One of the best features in the bodywork is the careful manipulation of the 1951’s Ford dash into the T-bucket’s cowl and bodywork. It looks like it was made that way from the factory, and a casual observer wouldn’t know any different. The body is finished in a PPG White Platinum Pearl, which has to be viewed in the right light to get the total essence of the color choice.
“These two bodies were not in great shape when I started,” said Griffin. “I took two cars that were beyond repair and cut them up to make one good one.” Everyone wins with that kind of a dreamer’s attitude. Taking two cars that were never going to be on the road again and combining them into one hot rod that gets driven is a net gain to us.
What most people migrate to first is the impressive engine that is topped with a monster blower. The Buick engine choice is part of the overall motivation and theme of the project. “I was talking with my dad about doing something different,” the younger Griffin said, “he told me to ‘Never let your dream catch you sleeping,’ which resounded with me,” he added. “So I started looking for an unlikely combination that would still kick ass.”
Griffin was warned not to use a V-6 Buick by experienced builders. They explained that some of the components weren’t available to make the drivetrain work correctly. “We found the one guy that said he could make the flexplate for us,” Griffin explained. “We had to buy two of them because it was hand build. The first was built pretty much at cost for the manufacturer, the second one was where he earned his profit. That was the deal we made.”
Opting to use a 209 stage 2, non-production Buick block stuffed with a forged 4340 crank, Carrillo rods, JE Pistons, and a Comp Cam, the short-block foundation was set. Using Buick stage 2 aluminum cylinder heads with titanium valves, the engine’s compression measured out at 10.25:1. Add a Hilborn direct fuel-injection system, Hampton stage 3 blower, and tuning by Machine Tech in Oceanside, California, and you end up with a 1,200 horsepowered street monster.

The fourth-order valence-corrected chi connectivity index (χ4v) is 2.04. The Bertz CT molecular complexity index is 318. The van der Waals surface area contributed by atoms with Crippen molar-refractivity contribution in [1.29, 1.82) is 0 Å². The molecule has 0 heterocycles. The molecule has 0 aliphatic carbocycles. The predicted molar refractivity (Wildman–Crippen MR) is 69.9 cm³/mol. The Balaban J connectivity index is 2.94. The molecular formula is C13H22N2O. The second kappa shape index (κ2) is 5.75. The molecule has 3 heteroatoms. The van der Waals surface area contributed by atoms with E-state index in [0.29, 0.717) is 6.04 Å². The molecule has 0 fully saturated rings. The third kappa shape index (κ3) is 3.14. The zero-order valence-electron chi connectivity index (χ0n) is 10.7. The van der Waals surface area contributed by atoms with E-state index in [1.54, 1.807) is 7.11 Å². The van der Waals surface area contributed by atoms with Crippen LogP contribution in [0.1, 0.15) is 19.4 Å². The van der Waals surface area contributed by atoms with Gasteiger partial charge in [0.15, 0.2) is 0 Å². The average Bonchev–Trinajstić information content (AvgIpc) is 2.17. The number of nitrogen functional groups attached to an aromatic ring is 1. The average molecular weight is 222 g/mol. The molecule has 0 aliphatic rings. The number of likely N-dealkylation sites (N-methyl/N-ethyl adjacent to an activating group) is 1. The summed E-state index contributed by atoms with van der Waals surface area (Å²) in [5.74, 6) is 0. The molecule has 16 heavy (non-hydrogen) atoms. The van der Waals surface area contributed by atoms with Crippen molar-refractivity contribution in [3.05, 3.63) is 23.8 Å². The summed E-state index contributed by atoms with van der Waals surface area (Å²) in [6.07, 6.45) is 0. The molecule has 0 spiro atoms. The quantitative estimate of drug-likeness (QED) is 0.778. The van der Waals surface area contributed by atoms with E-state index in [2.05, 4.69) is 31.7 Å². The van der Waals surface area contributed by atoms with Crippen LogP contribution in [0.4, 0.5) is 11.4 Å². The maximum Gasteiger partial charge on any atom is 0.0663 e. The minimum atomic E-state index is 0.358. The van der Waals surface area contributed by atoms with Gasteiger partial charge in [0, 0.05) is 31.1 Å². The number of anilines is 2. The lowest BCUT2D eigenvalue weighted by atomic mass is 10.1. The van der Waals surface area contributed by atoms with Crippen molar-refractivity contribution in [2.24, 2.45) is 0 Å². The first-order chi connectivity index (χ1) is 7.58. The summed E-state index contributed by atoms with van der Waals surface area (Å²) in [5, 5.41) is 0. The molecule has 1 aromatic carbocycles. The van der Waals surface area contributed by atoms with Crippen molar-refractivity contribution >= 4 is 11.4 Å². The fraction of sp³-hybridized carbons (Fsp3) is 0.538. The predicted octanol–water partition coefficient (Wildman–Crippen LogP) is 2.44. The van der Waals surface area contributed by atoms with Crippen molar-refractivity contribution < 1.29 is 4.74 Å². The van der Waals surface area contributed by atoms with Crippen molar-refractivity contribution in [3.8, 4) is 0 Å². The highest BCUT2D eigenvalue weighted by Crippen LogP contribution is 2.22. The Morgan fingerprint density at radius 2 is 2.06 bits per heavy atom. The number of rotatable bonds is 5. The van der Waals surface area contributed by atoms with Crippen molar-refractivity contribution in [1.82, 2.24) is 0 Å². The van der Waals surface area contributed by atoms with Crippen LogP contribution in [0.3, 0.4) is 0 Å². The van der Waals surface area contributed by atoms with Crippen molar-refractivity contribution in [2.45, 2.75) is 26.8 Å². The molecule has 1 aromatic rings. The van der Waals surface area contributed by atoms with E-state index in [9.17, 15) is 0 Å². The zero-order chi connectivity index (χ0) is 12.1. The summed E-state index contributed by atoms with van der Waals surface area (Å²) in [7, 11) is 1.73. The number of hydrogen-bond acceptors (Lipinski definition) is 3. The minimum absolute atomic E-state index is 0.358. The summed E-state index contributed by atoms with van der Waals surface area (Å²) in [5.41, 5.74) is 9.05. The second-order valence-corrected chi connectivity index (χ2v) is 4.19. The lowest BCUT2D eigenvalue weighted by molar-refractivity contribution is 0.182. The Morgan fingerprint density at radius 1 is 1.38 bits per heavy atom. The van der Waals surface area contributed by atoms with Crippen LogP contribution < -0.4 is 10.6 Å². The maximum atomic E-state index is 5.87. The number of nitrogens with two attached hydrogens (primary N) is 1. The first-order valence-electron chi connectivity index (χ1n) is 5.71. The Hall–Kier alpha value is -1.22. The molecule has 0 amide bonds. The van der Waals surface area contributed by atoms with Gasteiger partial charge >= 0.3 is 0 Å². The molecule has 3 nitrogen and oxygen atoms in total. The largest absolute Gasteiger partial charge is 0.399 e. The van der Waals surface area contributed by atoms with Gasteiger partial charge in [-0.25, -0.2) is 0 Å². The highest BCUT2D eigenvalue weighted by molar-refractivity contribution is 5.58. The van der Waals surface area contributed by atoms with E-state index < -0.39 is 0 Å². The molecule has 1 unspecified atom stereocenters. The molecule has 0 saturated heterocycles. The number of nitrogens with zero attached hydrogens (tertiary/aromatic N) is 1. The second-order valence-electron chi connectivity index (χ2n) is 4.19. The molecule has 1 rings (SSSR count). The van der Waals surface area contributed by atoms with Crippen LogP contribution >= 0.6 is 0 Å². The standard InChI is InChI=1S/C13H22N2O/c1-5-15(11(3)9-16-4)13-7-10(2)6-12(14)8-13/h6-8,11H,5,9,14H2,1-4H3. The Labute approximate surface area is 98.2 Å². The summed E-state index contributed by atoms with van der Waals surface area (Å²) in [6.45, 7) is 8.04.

Hanging behind the monster V-6 is a beefed up Turbo 400 that twists a custom driveshaft. A Ford 9-inch rearend spins a set of gold Artillery wide-five wheels that are covered in Firestone, original tube-type 6.50/16 wide white walls. Currently, the braking is provided by Ford drum brakes all around, but Griffin plans on changing that to disc brakes soon. The front suspension is fairly traditional with split wishbone radius rods, while the rear uses a four-link with coilovers.
The windshield is custom glass and frame, raked to make the overall stance and appearance look like it came out of the ’50s heading to the dry lakes. The interior sports two bucket seats and full panels and trim by Old Town Upholstery.
Considering that Jacob has only owned the hot rod slightly under a year, doing all the work except the engine, pinstriping, and gold leaf, and completing it in under six months … we really can’t wait to see what is next for this builder. “I haven’t had the car out much on the road. Just in and out of shows because it is too much of an animal to put on city roads.”
Taking that lesson into his next build sounds promising. He owns a 1952 Ford custom, and recently picked up a 1967 F100 pickup. There’s plenty to work with there. “I like that I was able to bring this car from a drawing to life with my own two-hands,” he said. “I hate how everyone thinks my car is fiberglass when it is all steel.” There’s no doubt that this dreamer is going to come up with another impressive build in the next six months.